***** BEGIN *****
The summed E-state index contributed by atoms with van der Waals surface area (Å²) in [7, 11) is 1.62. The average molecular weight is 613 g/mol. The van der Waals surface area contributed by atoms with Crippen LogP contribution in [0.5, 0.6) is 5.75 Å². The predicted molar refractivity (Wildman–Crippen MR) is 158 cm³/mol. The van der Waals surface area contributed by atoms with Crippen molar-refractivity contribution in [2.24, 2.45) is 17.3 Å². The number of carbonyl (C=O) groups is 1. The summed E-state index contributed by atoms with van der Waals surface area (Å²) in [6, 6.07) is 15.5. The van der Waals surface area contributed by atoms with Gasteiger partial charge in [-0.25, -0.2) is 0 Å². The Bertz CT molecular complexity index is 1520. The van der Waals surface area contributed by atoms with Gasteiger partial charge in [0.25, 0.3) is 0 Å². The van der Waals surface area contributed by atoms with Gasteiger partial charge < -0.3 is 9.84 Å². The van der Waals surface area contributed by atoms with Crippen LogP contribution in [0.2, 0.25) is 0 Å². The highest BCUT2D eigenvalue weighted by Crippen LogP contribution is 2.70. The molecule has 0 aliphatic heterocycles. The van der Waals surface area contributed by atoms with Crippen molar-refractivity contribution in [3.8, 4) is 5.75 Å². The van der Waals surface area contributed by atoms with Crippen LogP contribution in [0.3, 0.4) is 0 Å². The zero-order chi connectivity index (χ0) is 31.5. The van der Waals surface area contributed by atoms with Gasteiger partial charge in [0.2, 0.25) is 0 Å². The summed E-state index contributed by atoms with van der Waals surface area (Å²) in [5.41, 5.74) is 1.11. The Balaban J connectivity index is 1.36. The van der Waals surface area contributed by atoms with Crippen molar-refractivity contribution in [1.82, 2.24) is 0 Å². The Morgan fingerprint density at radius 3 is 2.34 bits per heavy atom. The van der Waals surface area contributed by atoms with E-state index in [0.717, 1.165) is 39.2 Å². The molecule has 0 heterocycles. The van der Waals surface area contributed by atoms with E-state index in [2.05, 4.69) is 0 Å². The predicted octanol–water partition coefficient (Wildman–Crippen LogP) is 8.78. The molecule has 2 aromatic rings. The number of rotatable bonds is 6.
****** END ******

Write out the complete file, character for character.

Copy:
The summed E-state index contributed by atoms with van der Waals surface area (Å²) in [7, 11) is 1.62. The average molecular weight is 613 g/mol. The van der Waals surface area contributed by atoms with Crippen LogP contribution in [0.5, 0.6) is 5.75 Å². The predicted molar refractivity (Wildman–Crippen MR) is 158 cm³/mol. The van der Waals surface area contributed by atoms with Crippen molar-refractivity contribution in [2.24, 2.45) is 17.3 Å². The number of carbonyl (C=O) groups is 1. The summed E-state index contributed by atoms with van der Waals surface area (Å²) in [6, 6.07) is 15.5. The van der Waals surface area contributed by atoms with Gasteiger partial charge in [-0.25, -0.2) is 0 Å². The Bertz CT molecular complexity index is 1520. The van der Waals surface area contributed by atoms with Gasteiger partial charge in [0.25, 0.3) is 0 Å². The van der Waals surface area contributed by atoms with Gasteiger partial charge < -0.3 is 9.84 Å². The van der Waals surface area contributed by atoms with Crippen LogP contribution in [0.2, 0.25) is 0 Å². The highest BCUT2D eigenvalue weighted by Crippen LogP contribution is 2.70. The molecule has 0 aliphatic heterocycles. The van der Waals surface area contributed by atoms with Crippen molar-refractivity contribution in [3.8, 4) is 5.75 Å². The van der Waals surface area contributed by atoms with Crippen LogP contribution in [0.3, 0.4) is 0 Å². The zero-order chi connectivity index (χ0) is 31.5. The van der Waals surface area contributed by atoms with Gasteiger partial charge in [0.2, 0.25) is 0 Å². The summed E-state index contributed by atoms with van der Waals surface area (Å²) in [5.41, 5.74) is 1.11. The Balaban J connectivity index is 1.36. The van der Waals surface area contributed by atoms with Crippen molar-refractivity contribution in [1.82, 2.24) is 0 Å². The Morgan fingerprint density at radius 3 is 2.34 bits per heavy atom. The van der Waals surface area contributed by atoms with E-state index in [0.717, 1.165) is 39.2 Å². The molecule has 0 heterocycles. The van der Waals surface area contributed by atoms with E-state index in [2.05, 4.69) is 0 Å². The predicted octanol–water partition coefficient (Wildman–Crippen LogP) is 8.78. The molecule has 2 aromatic rings. The number of rotatable bonds is 6.